At a state level, interest is “all over the board,” Westra said. “There’s not just one particular sector we’re seeing. I think as we continue to get these new businesses, it’s going to be a real opportunity for those who are underemployed and really up the overall workforce within the state to where there are going to be new opportunities.”
Existing businesses, with the exception of a few industries, seemed to fare well, said Jim Jarding Jr., a CPA and tax partner at Eide Bailly LLP.
“Surprisingly, most businesses I work with had a good 2020 year financially unless they were in certain industries such as hospitality, restaurant or entertainment,” he said. “The outlook for 2021 is guarded. A lot of businesses are worried about their supply chain and the lack of merchandise and inventory for retailers and the lack of materials for manufacturers. Companies continue to deal with workforce shortages as well as a disruption to their labor forces due to COVID-19 and/or remote working.”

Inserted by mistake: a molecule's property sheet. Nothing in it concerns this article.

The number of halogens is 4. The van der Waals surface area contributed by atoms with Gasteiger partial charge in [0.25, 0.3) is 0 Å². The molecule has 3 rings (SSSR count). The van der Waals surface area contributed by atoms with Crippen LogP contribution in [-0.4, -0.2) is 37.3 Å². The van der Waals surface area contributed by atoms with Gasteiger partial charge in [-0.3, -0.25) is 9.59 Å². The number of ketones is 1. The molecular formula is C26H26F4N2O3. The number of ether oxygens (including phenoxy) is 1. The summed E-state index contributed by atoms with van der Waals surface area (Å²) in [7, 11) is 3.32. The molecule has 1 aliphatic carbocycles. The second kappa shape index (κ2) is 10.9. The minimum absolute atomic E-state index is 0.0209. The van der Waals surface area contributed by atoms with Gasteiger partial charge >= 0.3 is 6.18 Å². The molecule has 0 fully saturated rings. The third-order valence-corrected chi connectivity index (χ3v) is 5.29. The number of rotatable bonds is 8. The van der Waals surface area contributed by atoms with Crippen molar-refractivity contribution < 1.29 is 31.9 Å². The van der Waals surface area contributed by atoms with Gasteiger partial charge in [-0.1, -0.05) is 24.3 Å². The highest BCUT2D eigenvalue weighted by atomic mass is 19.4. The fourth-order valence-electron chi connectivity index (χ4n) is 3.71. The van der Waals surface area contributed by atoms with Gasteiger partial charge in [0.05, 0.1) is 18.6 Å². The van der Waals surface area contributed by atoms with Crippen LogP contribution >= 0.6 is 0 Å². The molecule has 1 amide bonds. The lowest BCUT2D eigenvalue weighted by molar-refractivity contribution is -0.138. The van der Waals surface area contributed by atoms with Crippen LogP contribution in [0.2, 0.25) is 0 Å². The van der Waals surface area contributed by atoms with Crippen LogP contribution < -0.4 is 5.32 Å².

Sectors that fared well in 2020 include construction, auto dealers and certain retailers, he said.
“Contractors are less optimistic for 2021 as there is a concern of a lack of backlog to the extent projects are delayed,” Jarding added. “Balance sheets for the most part are pretty healthy. Businesses were able to take advantage of the PPP loans and the state COVID fund moneys. And a number of businesses were still able to have very profitable years. Plus, most Sioux Falls business owners are conservative by nature and tend to leave more capital in their businesses.”
Large contractors came into 2020 with some of their biggest backlogs ever, but pipelines opened up later in the year as customers put a pause on expansion plans, agreed Chris Ekstrum, CEO of The First National Bank in Sioux Falls.
“I don’t know that those pipelines have been backfilling just yet,” he said. “People were a little nervous about the election and PPP loans being forgiven, so on the construction side that’s going on.”
In banking, performance is “all over the board,” he added. “Some banks are in good shape. We’re going to have a record year this year. And some are really hurting. If they’re heavy in oil and gas, they’re really hurting. If they’re exposed to investment real estate, hotels, hospitality, they’re really hurting. That’s never been our niche. Our niche has been the business with working-capital needs.”
The next couple of years will be difficult for banking because of continued low rates, he predicted.
“It’s hard to make a margin on your balance sheet,” he said. “I feel in a pretty good spot because our trust and wealth management is a consistent source of noninterest income and our ATM debit card network, but if I was a bank living on my balance sheet and had heavy exposure to hotels, I’m pretty nervous right now.”